Problem Statement and Company Objectives

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Problem Statement and Company Objectives

Problem Statement and Company Objectives

        In 1987, Campbell Soup Co. was a leading diversified food processor in soup products with 60% of the market share in the U.S. In addition, the $1.6 billion revenue allowed them to prevail in the condensed soups and ready-to-serve soups market. During the 1980s, there were rapid changes in customer demand for greater product quality and convenience as well as new competition in the market. Campbell responded by exploring different options in ready to serve microwavable products until Plastigon was identified. The Plastigon project was initially seen as an extension of existing production methods and not much resources were allocated to it. However, it proved to be much different than what was expected and greater technical expertise was required. Since it was an uncharted territory for them, various managerial and technical issues caused the Plastigon project to be plagued with huge delays, preventing it from reaching a working state. A more detailed discussion about the problems as well as the proposition of alternative strategies will be addressed in the following case study. In addition, a revenue projection analysis was done to determine whether going forward with Plastigon project is more favorable compared to abandoning it and focusing on other product lines such as the DRG.

Issues in Plastigon and Improvement Strategies

One of the major issues that caused the Plastigon project to fall apart was the lack of integration between the product and process capabilities. During the design stage of the Plastigon container, the engineers did not consider the current processing capabilities which later proved to cause a lot of technical issues. Ideally, representatives from both the packaging and engineering systems department should have communicated frequently during the design stage. One of the most crucial steps at the design stage was to define the constraints on the product design, which will determine whether the project can be very time consuming and costly depending on the compatibility with the current manufacturing facilities and techniques as well as the level of internal knowledge to accommodate for this novel design.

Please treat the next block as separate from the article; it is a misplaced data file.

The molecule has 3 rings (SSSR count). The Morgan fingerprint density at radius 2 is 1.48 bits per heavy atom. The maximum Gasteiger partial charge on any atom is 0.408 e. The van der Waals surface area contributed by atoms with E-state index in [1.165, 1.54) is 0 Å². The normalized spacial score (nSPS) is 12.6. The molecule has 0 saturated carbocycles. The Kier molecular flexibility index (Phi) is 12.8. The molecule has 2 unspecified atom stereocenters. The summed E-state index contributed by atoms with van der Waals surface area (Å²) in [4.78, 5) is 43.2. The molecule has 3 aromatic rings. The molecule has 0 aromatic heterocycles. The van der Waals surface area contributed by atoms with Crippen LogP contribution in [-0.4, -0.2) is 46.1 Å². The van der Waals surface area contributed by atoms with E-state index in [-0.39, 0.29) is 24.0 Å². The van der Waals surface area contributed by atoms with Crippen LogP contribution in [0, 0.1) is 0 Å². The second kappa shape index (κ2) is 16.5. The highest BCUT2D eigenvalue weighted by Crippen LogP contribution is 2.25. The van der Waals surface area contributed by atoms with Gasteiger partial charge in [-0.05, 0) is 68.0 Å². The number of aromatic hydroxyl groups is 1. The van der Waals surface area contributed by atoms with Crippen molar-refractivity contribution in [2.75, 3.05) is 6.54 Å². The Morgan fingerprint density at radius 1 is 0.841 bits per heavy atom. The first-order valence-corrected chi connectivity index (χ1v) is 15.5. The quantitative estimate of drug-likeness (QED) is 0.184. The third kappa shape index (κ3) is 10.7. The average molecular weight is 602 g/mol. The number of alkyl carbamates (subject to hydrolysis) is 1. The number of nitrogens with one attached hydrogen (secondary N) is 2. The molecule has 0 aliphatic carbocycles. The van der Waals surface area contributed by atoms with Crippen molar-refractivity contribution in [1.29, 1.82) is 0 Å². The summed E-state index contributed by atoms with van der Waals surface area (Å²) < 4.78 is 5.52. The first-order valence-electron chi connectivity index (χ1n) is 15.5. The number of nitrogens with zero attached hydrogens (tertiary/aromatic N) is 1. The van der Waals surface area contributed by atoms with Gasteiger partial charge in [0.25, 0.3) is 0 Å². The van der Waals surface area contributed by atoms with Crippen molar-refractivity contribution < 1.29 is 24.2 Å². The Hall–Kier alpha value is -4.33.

As suggested by Gaimon et al. (2017), it is important to achieve a perfect integration between product and process capabilities and this requires the ability to manage the amount of knowledge development and knowledge transfer between teams. In this case, it seemed that Campbell had a higher knowledge base in terms of the Plastigon product development compared to the process design. Hence, the packaging team should transfer more of their knowledge to the engineering systems team during the earlier stages of the project. To further increase its knowledge on Plastigon, the engineering team itself should also focus on enriching their knowledge through extensive experimentation and/or acquiring it from external sources such as competitors and allies. In practice, for this strategy to work, it is important that the engineering team is competent enough to be able to grasp and implement the knowledge obtained.

Geographical limitations was also a limiting factor in this project that contributed to the longer period of time required to set up and test the production line. Engineers assigned to the project were mainly based in Camden, New Jersey and had to fly to Maxton, North Carolina each time a new component had arrived in order to work on assembling the equipment, which usually involved major construction and hence greater supervision. This frequent need to travel continued for 2.5 years and it proved to be a toll on the engineers, which led to a lower retention rate of engineers working on this project. This, in turn, would require people who may be unfamiliar with the project to take over and it is possible that this frequent change of hands would have led to further communication breakdown and also a possible lack of direction or motivation to keep the project going.